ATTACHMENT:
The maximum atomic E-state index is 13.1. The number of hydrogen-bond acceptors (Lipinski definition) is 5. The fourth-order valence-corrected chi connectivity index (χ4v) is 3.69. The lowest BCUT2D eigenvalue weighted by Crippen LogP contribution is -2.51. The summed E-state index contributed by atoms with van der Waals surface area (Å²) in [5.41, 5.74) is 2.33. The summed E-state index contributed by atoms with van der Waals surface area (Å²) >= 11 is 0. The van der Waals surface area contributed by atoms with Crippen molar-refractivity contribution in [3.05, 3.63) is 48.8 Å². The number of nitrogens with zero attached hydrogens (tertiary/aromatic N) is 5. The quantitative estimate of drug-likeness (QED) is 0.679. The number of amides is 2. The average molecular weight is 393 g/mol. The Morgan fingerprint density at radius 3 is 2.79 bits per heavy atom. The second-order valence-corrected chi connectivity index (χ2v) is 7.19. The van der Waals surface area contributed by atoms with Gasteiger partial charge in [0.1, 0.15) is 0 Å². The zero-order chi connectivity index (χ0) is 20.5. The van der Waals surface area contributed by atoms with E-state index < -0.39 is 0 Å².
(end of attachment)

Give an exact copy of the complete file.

The maximum atomic E-state index is 13.1. The number of hydrogen-bond acceptors (Lipinski definition) is 5. The fourth-order valence-corrected chi connectivity index (χ4v) is 3.69. The lowest BCUT2D eigenvalue weighted by Crippen LogP contribution is -2.51. The summed E-state index contributed by atoms with van der Waals surface area (Å²) in [5.41, 5.74) is 2.33. The summed E-state index contributed by atoms with van der Waals surface area (Å²) >= 11 is 0. The van der Waals surface area contributed by atoms with Crippen molar-refractivity contribution in [3.05, 3.63) is 48.8 Å². The number of nitrogens with zero attached hydrogens (tertiary/aromatic N) is 5. The quantitative estimate of drug-likeness (QED) is 0.679. The number of amides is 2. The average molecular weight is 393 g/mol. The Morgan fingerprint density at radius 3 is 2.79 bits per heavy atom. The second-order valence-corrected chi connectivity index (χ2v) is 7.19. The van der Waals surface area contributed by atoms with Gasteiger partial charge in [0.1, 0.15) is 0 Å². The zero-order chi connectivity index (χ0) is 20.5. The van der Waals surface area contributed by atoms with E-state index < -0.39 is 0 Å².